Some recent UK employment legislation has been harder to untangle than a sack of coat-hangers so we must hope that Rishi Sunak’s Job Retention Scheme announced on Friday is simpler than its own publicity suggests.

“Furlough”, a US word not previous seen in English employment legislation and now probably the most-googled word in the UK, is defined online as either the granting of a period of leave or the leave itself.  To qualify under the new Scheme, says the Public Health England website, the worker must be “designated as furloughed” and that status must be “changed subject to existing employment law and, dependent on the employment contract, may be subject to negotiation“. This would all obviously be splendid in “peace-time”, but that is not where we are.  In today’s reality, “furloughed” means essentially that you have told the employee that you cannot afford to pay him and that his only alternative to a period of unpaid leave is that he and/or others lose their jobs.

We think it is very unlikely (not least because it would be politically unacceptable) that the Job Retention Scheme will contain any material number of technicalities within it, or any hurdles for employers to comply with in terms of effecting the furlough lawfully which would take any substantial period of time.  If you have over 100 employees who may lose their jobs if they don’t take unpaid leave, for example, the collective consultation obligations are technically triggered.  But that would take over 6 weeks to do properly, and by that time the employer’s business could be dead and buried.  Our experience over recent weeks has been that unions and other staff representative bodies have genuinely and fully understood the enormity of what faces both parties here and have been very amenable to shortening that period dramatically.  We see no real chance that the Chancellor’s 80% payment will be conditional upon the furlough having been imposed on proper notice, or even necessarily with employees’ agreement.  Someone who doesn’t like it can quit and claim constructive dismissal if he wishes, but realistically, why would you?

We have also heard that “subject to employment law” may mean (or at least include) “not determined in a discriminatory manner”.  However, while that is obviously a very worthy point, it cannot actually be a condition to the Job Retention Scheme payment either.  It would take an Employment Tribunal to find discrimination and given the recent adjournment of all live ET hearings, someone who feels discriminated against in the furlough process will be lucky to get an answer from a Tribunal much before 2022.

There is so far very little detail around the mechanics of the payment.  That is maybe unsurprising to a degree for something so huge done at such speed.  Nonetheless, it is to be hoped that Government guidance can soon be issued to deal with some of the basic questions which Treasury Chief Secretary Steven Barclay struggled with so obviously in his BBC interview on Saturday morning.  Chief among these was whether this could be applied retrospectively if employers now choose to re-hire those already made redundant because of the crisis.  Technically the Scheme as announced does not cover those who have already lost their jobs, but given its overall objectives, we would not be surprised if there were some latitude for re-hires of those made redundant after a certain date, potentially March 1st, when the Scheme kicks in for those still in employment.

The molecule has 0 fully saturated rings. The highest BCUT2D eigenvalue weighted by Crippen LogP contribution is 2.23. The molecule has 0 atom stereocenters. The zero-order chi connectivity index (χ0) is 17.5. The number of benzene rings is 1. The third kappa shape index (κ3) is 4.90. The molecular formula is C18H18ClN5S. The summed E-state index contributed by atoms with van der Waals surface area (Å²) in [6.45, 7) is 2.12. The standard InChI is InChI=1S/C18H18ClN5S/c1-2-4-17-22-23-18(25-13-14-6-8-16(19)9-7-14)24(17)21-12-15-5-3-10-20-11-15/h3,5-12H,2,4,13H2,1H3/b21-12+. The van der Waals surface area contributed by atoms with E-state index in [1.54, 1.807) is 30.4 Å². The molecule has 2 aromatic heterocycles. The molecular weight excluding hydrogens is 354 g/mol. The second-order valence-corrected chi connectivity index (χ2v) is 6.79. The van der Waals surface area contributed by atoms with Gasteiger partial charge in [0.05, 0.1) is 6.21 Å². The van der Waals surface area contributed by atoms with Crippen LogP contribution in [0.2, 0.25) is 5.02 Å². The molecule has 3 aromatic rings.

We do not believe that HMRC will have the time, manpower or (more particularly) interest, to vet employer applications particularly carefully.  This is a crisis measure which only Retains Jobs if the money is available immediately.  After all, by the time you have coughed up £330 billion to save the economy (and your Government) from the biggest economic threat since World War II, pretty much everything else is de minimis anyway.  No doubt the implementing regulations will include provisions similar to those in the tweaked SSP Regulations allowing recoupment from employers in the event of overpayment, but realistically that must be seen primarily as a backstop for the event of fraud (for example if your previously-reported payroll figure suddenly goes up in either cost or employee numbers), and not triggered by the sort of administrative slips or confusions of the sort absolutely inevitable here.

It has been queried whether the Scheme will allow people to be moved in and out of furlough over the duration of the crisis.  No official word as yet.  However, our experience has been that employers have done their best to spread the financial pain by not having employees on furlough for longer than they can avoid, and instead having different people on unpaid leave at different times.  That helps keep people in employment (since some might otherwise be better off on benefits) and so we think that provided the relevant names and salaries are properly notified to HMRC (and especially where it makes no difference to the overall cost), furlough swapping will probably go through on the nod.

Will the availability of this funding make dismissals for redundancy unfair?  No – whether the employer can afford to keep the employee on has never been part of the definition of redundancy in the UK.  As a matter of optics, however, and especially if the employee is swiftly re-hired by the same employer once the crisis lifts, it is not hard to think that the Tribunal might think the employer a little heavy-handed.  Whether that is the same as taking the dismissal outside the range of reasonable responses is a separate question.